Fluora review: LED accent lighting and houseplant in one
at a glance
Nothing if not a conversations starter
Infinite configurability options
Won’t die as easily as a real plant
Unattractive when powered off
Conceptually polarizing in general
Priced like a mid-sized bonsai
The Fluora digital house plant will be a tough sell for some, but a game-changer bit of décor for others.
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No green thumb? Wish your plants could do more than just sit there? Looking for something different when it comes to accent lighting? Have we got a smart device for you: The Fluora LED Houseplant, which is exactly what it sounds like.
Fluora is an inventive yet likely divisive product that allows you to replace that pesky floor plant with one that lights up, shifts colors, reacts to music, and more. If you’re familiar with anything in the Govee line, you’ve got the basic idea: Designed with five stalks and a total of 18 seven-inch-long leaves, each with 15 individually addressable LEDs, that’s 270 LEDs worth of color that can illuminate a corner, start the conversation at a dinner party, or soothe your mood through the power of light.
Fluora arrives in two boxes and it takes time to set up. The brains of the device are in the ceramic pot, which contains the electronics, a power cable, and five attachments into which you place the “artisan crafted stems.” Cabling connects each stem to the electronics inside, after which each LED leaf must then be attached to a point on one of the stems.
Like an artificial Christmas tree, the stems must then be gently bent into a more natural design that resembles a real plant. Whether you want a more vertical plant (about 4 feet high) or a bushier, more squat design, this is where you get to call the shots. Lastly, a bag of moss is included that lets you cover up all the electronics in the pot. There’s also a wooden stand that lets you elevate the flowerpot a few inches, available for an extra $29. All told, the setup process isn’t difficult, but it is time consuming, so plan accordingly.
This review is part of TechHive’s coverage of the best smart lighting, where you’ll find reviews of the competition’s offerings, plus a buyer’s guide to the features you should consider when shopping for this type of product.
After it’s set up, things finally get fun. A power button inside the pot lets you fire things up, and there’s a single function button that lets you cycle through various operational modes with names like Twinkle, Leaf Swirl, Rainbow, and Stem Fade. Each one is some variation on shifting colors, changing brightness, and LEDs blinking on and off in a predetermined pattern. Several modes that let the Fluora react to ambient audio are also included, though I found in my testing it needed a significant amount of volume to respond.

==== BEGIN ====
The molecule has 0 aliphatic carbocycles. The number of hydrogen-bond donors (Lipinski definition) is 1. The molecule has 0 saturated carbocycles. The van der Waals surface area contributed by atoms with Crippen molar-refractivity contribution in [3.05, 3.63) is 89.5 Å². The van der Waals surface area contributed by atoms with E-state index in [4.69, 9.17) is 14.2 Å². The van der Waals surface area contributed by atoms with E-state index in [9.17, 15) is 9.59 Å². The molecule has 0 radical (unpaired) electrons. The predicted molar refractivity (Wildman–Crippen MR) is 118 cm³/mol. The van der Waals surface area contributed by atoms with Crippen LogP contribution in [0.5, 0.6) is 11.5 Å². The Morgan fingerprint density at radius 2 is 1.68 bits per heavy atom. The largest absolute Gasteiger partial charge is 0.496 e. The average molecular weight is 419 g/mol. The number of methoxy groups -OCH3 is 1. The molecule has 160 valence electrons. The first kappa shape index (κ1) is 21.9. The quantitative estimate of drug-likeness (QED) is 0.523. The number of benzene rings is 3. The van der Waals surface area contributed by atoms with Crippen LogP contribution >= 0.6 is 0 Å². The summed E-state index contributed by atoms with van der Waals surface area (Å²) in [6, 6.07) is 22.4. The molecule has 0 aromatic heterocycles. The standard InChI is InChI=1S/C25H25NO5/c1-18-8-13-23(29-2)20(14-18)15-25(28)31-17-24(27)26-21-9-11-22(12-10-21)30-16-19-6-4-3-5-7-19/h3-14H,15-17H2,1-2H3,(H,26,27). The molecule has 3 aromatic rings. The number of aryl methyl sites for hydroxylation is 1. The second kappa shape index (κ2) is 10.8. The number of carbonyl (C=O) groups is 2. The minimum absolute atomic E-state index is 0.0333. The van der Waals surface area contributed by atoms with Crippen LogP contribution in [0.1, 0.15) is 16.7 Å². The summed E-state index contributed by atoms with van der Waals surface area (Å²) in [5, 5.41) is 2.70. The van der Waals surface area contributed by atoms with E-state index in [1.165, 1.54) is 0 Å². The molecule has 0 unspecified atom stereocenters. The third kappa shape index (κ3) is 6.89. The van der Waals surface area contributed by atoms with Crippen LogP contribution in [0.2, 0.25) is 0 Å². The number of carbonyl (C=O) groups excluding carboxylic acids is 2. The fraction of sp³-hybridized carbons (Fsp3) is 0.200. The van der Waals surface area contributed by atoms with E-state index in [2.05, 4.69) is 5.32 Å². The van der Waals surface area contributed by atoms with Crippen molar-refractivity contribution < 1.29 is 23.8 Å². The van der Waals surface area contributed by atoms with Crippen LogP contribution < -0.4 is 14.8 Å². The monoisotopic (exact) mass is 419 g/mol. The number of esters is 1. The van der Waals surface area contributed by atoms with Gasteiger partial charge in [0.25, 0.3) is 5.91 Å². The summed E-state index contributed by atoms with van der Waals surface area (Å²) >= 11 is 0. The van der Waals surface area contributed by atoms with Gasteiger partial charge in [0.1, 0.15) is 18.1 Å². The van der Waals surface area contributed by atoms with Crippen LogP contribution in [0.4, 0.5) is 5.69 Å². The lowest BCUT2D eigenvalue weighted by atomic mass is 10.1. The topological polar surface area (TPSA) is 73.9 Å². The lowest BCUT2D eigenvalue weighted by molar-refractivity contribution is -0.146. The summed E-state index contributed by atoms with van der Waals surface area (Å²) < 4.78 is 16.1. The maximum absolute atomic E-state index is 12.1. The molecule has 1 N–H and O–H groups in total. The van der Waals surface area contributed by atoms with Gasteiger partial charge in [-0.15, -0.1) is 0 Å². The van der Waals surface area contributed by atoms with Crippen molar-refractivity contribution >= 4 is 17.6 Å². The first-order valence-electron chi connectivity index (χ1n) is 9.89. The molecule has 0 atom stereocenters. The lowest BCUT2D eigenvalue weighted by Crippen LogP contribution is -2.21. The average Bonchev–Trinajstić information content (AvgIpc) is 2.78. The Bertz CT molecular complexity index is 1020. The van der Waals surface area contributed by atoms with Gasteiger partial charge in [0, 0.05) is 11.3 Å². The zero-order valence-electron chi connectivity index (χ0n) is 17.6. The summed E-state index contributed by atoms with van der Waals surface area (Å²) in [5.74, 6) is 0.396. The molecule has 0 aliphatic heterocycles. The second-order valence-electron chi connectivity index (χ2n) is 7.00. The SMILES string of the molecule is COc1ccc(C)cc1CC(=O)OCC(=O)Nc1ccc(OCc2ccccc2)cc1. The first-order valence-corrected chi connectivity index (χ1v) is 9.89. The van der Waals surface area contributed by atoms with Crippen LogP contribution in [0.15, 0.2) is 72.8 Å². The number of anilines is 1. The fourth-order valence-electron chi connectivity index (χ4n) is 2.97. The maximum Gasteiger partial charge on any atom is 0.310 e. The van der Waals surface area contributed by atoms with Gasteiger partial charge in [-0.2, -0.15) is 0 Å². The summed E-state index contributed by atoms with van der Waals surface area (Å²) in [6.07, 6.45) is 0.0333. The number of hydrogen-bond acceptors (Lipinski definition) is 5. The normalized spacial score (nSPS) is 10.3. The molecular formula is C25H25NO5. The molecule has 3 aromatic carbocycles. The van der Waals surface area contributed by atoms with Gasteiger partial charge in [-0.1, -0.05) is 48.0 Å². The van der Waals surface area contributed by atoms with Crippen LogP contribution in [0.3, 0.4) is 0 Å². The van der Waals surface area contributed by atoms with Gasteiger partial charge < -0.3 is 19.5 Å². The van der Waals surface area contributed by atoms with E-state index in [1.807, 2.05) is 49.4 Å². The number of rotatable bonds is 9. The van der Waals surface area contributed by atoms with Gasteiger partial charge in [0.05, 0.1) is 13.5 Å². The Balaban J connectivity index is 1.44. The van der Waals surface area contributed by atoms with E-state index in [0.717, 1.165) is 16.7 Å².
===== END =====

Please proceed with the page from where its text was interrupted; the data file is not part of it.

You can get a lot more creative in Fluora’s mobile app, though it takes a little bit of elbow grease to get it set up. For example, the app doesn’t have any integrated logic to connect to your Wi-Fi network. You must manually connect to the temporary Fluora network in your phone’s settings, then wait for a pop-up to ask you to bridge the connection over to your home network (2.4GHz networks only). You’ll want to refer to the printed manual for the full instructions; the process is not entirely intuitive without it. The good news is that the setup process eventually worked for me, with only minimal hiccups along the way.
There’s plenty more to delve into within the app, whether that’s switching among the various modes, setting a daily timer (although you can’t set up different timers for different days), and fine-tuning color options. You can certainly set the Fluora to display a single color on all 270 LEDs, but that is really defeating the purpose of the device; Fluora looks best when it’s pulsing and shimmering. Here you can tweak brightness, hue, and saturation and a variety of more arcane settings—using musicians terms such as attack and decay—to your heart’s content. There’s not a lot of guidance to use these settings, which is a common problem with these types of devices, but trial and error is a big part of the fun.
The overall effect, like similar lighting devices, is striking—if not more than a little weird. Here we have the plant version of the “uncanny valley,” where the finished product doesn’t look organic, but it doesn’t look 100 percent artificial, either. As noted earlier, the overall impact and impression of the Fluora will be highly personal. I think it’s quirky and fun. My wife thinks it’s an eyesore—and an expensive one, at that. Here’s hoping she doesn’t try to water it.